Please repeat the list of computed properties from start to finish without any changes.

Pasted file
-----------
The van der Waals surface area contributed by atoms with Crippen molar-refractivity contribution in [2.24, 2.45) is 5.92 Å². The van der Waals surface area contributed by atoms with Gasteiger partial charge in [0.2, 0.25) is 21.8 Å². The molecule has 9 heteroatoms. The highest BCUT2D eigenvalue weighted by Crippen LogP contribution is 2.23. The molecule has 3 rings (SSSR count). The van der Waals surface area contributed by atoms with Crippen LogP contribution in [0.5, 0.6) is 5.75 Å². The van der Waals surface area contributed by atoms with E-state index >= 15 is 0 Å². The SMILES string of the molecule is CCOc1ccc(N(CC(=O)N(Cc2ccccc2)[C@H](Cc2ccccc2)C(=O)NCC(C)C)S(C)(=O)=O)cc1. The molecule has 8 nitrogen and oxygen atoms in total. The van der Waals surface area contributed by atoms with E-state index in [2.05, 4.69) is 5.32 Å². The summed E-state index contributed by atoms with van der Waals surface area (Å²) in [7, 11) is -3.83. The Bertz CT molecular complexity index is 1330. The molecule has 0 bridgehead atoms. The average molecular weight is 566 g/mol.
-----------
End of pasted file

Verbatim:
The van der Waals surface area contributed by atoms with Crippen molar-refractivity contribution in [2.24, 2.45) is 5.92 Å². The van der Waals surface area contributed by atoms with Gasteiger partial charge in [0.2, 0.25) is 21.8 Å². The molecule has 9 heteroatoms. The highest BCUT2D eigenvalue weighted by Crippen LogP contribution is 2.23. The molecule has 3 rings (SSSR count). The van der Waals surface area contributed by atoms with Crippen LogP contribution in [0.5, 0.6) is 5.75 Å². The van der Waals surface area contributed by atoms with E-state index >= 15 is 0 Å². The SMILES string of the molecule is CCOc1ccc(N(CC(=O)N(Cc2ccccc2)[C@H](Cc2ccccc2)C(=O)NCC(C)C)S(C)(=O)=O)cc1. The molecule has 8 nitrogen and oxygen atoms in total. The van der Waals surface area contributed by atoms with E-state index in [2.05, 4.69) is 5.32 Å². The summed E-state index contributed by atoms with van der Waals surface area (Å²) in [7, 11) is -3.83. The Bertz CT molecular complexity index is 1330. The molecule has 0 bridgehead atoms. The average molecular weight is 566 g/mol.